Newspaper article The Canadian Press

Cattlemen Want Federal Plan to Transfer Community Pastures to Prairies Delayed: Cattlemen Want Community Pasture Plan Delayed

Newspaper article The Canadian Press

Cattlemen Want Federal Plan to Transfer Community Pastures to Prairies Delayed: Cattlemen Want Community Pasture Plan Delayed

Article excerpt

EDMONTON - The Canadian Cattlemen's Association is calling on Ottawa to delay its plan to transfer control of 900,000 hectares of community pasture to the Prairie provinces.

The federal government wants to shift responsibility for these pastures to the provinces over six years starting in 2013.

Cattlemen's president Martin Unrau says the association wants a one-year delay to give producers who graze their cattle on these pastures more time to plan for the transition. Ranchers are also worried about the environmental consequences of the switch.

"They have built their whole operations around being able to take cattle to these places so people's livelihoods are at stake," Unrau said Wednesday from his farm near MacGregor, Man.

"Guys are calling me and saying, 'We are hearing in the coffee shops that the community pastures are being disbanded.' Guys are panicking. We are saying, 'Hang on, we don't have any details.'"

The association supports the transfer but wants assurances the pastures, which could be sold off by the provinces, are maintained as designated agricultural land for cattle grazing.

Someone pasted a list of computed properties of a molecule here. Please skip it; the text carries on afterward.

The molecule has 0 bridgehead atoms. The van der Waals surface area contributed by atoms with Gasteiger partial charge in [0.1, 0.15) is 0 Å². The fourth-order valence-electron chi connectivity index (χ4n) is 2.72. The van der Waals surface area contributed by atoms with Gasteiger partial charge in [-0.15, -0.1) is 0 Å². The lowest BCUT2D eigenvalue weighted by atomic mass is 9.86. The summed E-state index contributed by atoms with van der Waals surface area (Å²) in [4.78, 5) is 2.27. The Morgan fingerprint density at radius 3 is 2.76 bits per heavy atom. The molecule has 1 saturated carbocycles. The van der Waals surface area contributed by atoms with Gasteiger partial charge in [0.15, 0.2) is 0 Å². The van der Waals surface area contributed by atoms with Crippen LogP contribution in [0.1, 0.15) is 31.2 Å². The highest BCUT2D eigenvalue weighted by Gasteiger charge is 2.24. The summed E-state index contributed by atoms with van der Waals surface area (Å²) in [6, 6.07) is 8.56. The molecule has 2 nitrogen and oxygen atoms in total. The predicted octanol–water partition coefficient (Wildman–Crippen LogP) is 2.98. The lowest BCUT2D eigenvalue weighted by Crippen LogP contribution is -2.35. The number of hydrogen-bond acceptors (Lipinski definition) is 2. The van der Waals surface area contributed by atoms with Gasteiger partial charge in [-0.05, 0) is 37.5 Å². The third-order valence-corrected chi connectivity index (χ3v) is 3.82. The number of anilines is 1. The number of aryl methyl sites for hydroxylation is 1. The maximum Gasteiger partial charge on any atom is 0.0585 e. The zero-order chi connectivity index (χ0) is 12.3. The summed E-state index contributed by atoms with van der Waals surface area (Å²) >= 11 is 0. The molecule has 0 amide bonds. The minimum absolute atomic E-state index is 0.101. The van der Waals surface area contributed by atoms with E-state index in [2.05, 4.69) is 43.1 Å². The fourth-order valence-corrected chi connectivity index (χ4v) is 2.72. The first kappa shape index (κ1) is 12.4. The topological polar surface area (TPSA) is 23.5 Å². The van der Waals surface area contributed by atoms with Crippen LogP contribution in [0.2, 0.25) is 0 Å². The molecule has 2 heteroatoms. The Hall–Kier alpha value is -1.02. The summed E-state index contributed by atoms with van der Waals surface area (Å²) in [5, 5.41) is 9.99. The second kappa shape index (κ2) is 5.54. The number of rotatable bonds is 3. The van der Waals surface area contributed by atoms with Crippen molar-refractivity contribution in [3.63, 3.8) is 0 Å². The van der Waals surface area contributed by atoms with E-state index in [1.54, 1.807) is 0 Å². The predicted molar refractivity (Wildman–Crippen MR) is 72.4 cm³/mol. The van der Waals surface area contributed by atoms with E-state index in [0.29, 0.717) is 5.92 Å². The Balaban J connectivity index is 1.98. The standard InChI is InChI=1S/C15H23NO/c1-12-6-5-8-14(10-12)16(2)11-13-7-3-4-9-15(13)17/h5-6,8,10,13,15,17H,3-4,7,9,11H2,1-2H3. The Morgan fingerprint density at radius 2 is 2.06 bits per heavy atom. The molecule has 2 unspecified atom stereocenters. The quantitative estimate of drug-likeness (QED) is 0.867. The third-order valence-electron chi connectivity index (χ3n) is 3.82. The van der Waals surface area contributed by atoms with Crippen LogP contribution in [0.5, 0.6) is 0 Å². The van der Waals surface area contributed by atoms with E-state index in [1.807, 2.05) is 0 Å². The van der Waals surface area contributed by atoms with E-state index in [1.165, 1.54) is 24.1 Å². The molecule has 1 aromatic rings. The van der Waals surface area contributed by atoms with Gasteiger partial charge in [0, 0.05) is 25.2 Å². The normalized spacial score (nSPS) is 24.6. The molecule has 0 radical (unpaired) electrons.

These grass and range lands were transferred to federal government control in the 1930s during a severe drought as part of a soil conservation program. Producers pay fees to graze about 220,000 cattle on the pastures.

The system includes 61 community pastures in Saskatchewan and 24 in Manitoba. There are just two in Alberta, both located within the sprawling grounds of Canadian Forces Base Suffield in the southwest corner of the province.

Agriculture Canada's plan is to hand over responsibility for 10 of these pastures to Saskatchewan and Manitoba next year and complete the transition by 2018. The transfer plan was announced in the federal government's spring budget.

Unrau says the cattlemen's association is also worried about the potential fate of 31 at-risk wildlife species that live on the protected pastures such as the burrowing owl, black-footed ferret and the swift fox.

"The environmental benefits that we get off of the community pastures is very beneficial not just for agriculture but for all of society," he said. …

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